Once in power (November 1911-February 1913), Madero's implemented a number of changes, such as establishing freedom of the press and the right of labor to organize and strike, but he did not move on land reform angering many peasants. Opposition rapidly grew, from old supporters of the Díaz regime, foreign governments and investors; revolutionaries who had brought about Díaz's ouster but whom Madero dismissed in favor of the Federal Army they had defeated; peasants who felt betrayed that Madero did not implement agrarian reform; and urban workers who did not see Madero helping their interests enough. Peasants revolted, urban workers' strikes grew in number, and the press newly freed from Díaz's censorship chronicled Madero's failings. Madero kept his hold on power with the aid of the Federal Army, but in February 1913, the army in a conspiracy with political opponents to Madero and the support of the U.S. Ambassador, staged a successful coup d'etat. In the Ten Tragic Days, Madero and Vice President Pino Suárez were forced to resign and were assassinated, with General Victoriano Huerta becoming president of Mexico.

Huerta's counterrevolutionary regime (February 1913-July 1914) came to power supported by elites the old regime, the army, foreign investors, and many foreign governments.[10] Huerta was almost immediately opposed by Governor of Coahuila, Venustiano Carranza, who assembled a coalition of northerners to oppose Huerta, becoming the "First Chief" of the Constitutionalist Army. A bloody war between Huerta's Federal Army and the northern revolutionary forces broke out. Although Huerta's Federal Army had more troops than the revolutionary forces, the revolutionaries in northern Mexico were increasingly successful, particularly as the U.S. policy tilted toward them, allowing arms sales. The Constitutionalist Army led by two brilliant generals, Álvaro Obregón of Sonora and Pancho Villa of Chihuahua. Peasant forces in Morelos led by Emiliano Zapata had continuously opposed the regimes of Díaz, Madero, and Huerta, none of whom had been responsive to their demands for land reform. Huerta resigned and went into exile in July 1914 and the Federal Army was dissolved.

The northern revolutionary winners of the conflict with Huerta met in the Convention of Aguascalientes, attempting to reach political agreement about power. The Constitutionalist faction led by Carranza had split, with Villa allying with Zapata and Obregón remaining loyal to Carranza. Mexico was again plunged into a civil war, this time between the winning factions (1914–15). Carranza, with Obregón's military leadership, the support of the urban working class emerged as the victor in 1915. Obregón's army defeated Villa's in the Battle of Celaya in April, ending Villa as an effective opponent to the Constitutionalist. Zapata's armies were defeated as well, and they resumed guerrilla warfare in Morelos.[11]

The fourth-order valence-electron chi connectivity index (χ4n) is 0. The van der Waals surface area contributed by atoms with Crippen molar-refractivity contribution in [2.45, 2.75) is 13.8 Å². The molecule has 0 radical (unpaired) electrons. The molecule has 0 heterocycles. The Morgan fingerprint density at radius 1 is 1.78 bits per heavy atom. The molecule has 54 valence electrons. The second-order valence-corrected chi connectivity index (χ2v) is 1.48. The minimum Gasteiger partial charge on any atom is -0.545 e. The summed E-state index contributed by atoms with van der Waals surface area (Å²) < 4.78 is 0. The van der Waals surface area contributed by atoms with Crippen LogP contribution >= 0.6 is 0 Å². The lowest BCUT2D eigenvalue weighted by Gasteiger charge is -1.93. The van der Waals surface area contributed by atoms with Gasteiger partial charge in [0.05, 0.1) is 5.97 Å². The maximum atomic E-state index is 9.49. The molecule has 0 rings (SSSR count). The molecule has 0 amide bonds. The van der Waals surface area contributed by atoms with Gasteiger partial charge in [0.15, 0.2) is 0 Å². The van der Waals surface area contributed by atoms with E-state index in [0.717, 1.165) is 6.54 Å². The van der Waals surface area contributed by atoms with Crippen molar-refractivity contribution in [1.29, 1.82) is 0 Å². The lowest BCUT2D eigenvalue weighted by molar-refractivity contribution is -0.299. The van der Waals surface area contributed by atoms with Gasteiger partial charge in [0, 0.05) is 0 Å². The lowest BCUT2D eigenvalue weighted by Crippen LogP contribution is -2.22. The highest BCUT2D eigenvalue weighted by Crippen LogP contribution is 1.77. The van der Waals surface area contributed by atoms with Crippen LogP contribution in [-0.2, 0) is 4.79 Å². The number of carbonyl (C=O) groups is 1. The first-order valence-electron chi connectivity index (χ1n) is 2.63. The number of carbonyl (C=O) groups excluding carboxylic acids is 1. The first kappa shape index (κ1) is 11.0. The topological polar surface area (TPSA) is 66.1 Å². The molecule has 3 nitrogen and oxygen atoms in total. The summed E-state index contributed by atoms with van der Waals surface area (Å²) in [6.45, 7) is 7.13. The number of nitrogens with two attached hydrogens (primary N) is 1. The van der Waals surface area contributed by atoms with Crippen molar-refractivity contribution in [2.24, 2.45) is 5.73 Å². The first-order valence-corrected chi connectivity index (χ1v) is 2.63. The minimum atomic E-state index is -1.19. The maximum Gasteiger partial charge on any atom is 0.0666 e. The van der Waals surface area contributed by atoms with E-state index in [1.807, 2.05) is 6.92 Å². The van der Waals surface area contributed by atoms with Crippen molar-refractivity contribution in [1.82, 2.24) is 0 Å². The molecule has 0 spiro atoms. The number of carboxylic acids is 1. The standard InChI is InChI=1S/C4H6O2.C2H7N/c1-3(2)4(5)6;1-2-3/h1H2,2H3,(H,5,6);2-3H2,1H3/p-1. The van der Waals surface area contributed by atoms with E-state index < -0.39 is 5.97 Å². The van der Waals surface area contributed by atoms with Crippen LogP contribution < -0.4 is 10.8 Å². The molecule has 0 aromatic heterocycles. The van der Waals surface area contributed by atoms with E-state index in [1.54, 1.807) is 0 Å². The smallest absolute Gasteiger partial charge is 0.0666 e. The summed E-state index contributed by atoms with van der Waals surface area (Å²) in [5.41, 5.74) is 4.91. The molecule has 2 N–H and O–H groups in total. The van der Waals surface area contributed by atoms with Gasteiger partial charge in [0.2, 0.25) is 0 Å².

The sequence of armed conflicts saw an evolution of military technology from Villa's old style cavalry charges to Obregón's use of machine-gun nests protected by barbed wire.[12] One major result of the revolution was the dissolution in 1914 of Mexico's Federal Army, which Madero had kept intact when elected in 1911 and Huerta had used to oust Madero. Although the conflict was primarily a civil war, foreign powers, which had important economic and strategic interests in Mexico, figured in the outcome of Mexico's power struggles. The United States played an especially significant role.[13] The losses amongst Mexico's population of 15 million were high, but numerical estimates vary a great deal. Perhaps 1.5 million people died, and nearly 200,000 refugees fled abroad, especially to the United States.[3][14]

The constitutional convention was called in late 1916 and held in Querétaro. One historian calls it "the most important single event in the history of the Revolution."[15] The February 1917 promulgation of the Mexican Constitution of 1917 set new nationalist, social, and economic goals for Mexico, curtailed the power of some foreign interests, and enhanced the power of the central state.[16] "Economic and social conditions improved in accordance with revolutionary policies, so that the new society took shape within a framework of official revolutionary institutions," with the constitution providing that framework. Capitalism was retained and bourgeois reform enacted, not dissimilar to what happened in Peru, Chile and Argentina without civil war.[17]

The death toll and displacement of population due to the Revolution is difficult to calculate. and the economic damage it caused lasted for years. All the major leaders of the Revolution were later assassinated (Madero in 1913, Zapata in 1919, Carranza in 1920, Villa in 1923, and Obregón in 1928). The nation would not regain the level of development reached in 1910 for another twenty years.[18] Although social movements emerged during the revolution, "their defeat or subordination mattered more."[19] At the very least, it was a decade-long civil war, bringing to power a new political elite that ruled Mexico through a single political party until the presidential election of 2000.